You see, it doesn’t make sense if you are all about IndieWeb. Making people register and making them actually visit the site simply increases the load on your servers. Mind you, those are not the paying customers, you don’t get any revenue from them. Well, you would, if you showed them ads, for example, but Micro.blog doesn’t have ads. Why, then?
OK, let’s assume Micro.blog was desperate for new users when it started. Once you’ve registered, setting up your Micro.blog to show the posts from your blog is a natural thing to do. Maybe all this was initially just a way to fill up the “Discover” tab with posts and show the potential new users that they are not alone on this platform. Maybe that’s still the case. Maybe.
But now that you have those users registered and filling your platform with content why on earth would you want them to log in for the meaningful interactions? Being a good IndieWeb citizen and sending webmentions out as replies would do just fine to not let all those standalone IndieWeb bloggers forget about Micro.blog’s existence, and would reduce the load on the servers. So why?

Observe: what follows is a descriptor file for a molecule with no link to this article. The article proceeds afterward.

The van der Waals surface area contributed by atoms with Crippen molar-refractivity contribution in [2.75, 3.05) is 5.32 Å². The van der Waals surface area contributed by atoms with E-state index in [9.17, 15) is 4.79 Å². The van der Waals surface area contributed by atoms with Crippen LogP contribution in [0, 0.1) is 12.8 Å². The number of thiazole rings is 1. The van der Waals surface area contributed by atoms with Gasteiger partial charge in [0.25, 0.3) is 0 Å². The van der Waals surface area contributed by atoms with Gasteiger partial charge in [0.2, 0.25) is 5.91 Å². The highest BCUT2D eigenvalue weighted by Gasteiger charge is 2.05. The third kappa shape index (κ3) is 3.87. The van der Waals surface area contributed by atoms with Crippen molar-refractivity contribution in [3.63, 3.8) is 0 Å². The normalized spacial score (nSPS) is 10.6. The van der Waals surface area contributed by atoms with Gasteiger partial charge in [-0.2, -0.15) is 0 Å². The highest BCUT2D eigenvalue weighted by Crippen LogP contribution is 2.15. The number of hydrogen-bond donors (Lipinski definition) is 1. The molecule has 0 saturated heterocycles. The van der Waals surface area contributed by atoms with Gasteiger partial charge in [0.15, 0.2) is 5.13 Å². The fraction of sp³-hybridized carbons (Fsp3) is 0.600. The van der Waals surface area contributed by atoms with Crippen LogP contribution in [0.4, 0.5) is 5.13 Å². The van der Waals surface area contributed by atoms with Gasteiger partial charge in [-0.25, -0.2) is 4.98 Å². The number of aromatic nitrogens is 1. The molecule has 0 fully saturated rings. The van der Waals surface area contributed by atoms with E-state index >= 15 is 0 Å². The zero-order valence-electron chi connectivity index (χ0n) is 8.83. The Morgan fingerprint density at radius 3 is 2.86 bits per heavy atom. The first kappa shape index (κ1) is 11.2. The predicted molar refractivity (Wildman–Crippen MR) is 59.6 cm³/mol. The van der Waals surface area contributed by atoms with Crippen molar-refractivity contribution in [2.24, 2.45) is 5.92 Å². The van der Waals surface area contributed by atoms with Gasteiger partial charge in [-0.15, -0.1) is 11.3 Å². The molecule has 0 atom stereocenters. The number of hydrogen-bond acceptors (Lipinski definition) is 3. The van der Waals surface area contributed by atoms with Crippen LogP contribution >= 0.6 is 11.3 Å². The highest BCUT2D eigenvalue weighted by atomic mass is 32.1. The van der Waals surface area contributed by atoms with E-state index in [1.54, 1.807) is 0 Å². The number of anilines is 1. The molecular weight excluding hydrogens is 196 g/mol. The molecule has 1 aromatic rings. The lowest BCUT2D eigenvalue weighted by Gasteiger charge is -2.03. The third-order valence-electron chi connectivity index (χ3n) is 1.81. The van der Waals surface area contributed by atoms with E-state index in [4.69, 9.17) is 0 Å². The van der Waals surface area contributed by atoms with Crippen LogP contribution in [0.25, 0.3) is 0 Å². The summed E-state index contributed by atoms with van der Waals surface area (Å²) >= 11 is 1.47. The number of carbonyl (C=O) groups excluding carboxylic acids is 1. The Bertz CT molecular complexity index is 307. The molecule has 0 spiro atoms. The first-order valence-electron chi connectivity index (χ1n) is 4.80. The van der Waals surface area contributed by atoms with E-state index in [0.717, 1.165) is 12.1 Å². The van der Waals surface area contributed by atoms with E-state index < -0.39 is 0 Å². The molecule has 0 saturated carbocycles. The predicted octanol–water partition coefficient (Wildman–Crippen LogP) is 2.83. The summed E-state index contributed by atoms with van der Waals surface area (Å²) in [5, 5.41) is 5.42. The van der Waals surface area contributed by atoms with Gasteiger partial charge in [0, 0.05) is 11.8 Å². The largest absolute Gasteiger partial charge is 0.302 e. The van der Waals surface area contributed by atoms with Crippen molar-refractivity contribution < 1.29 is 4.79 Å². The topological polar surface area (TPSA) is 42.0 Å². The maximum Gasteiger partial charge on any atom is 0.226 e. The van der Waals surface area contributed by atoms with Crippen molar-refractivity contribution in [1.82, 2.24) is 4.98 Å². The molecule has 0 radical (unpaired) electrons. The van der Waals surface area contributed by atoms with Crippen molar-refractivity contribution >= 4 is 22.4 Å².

Call me paranoid, but when things don’t make sense, I start to suspect malice. And the fact that the only way to log in to Micro.blog (other than using apps) is via a link sent by email doesn’t make me less suspicious. And all the pitching of Micro.blog as a decent IndieWeb platform while in fact it is nothing but a silo, and not the most convenient one, doesn’t help either.
And that’s why Micro.blog is worse than Facebook. Facebook is a known evil. Facebook doesn’t pretend. Their strategy is clear, it does make sense, and admittedly it does work. Our data is not safe there. We know it and we stay clear of it. Micro.blog, on the other hand, pretends to be our friend. It pretends to be a good IndieWeb citizen. It is not, and its actions don’t make sense from IndieWeb’s point of view. Something shady is going on here. Maybe we’d better stay clear of it, too.
And we most definitely should stop promoting it as an IndieWeb solution.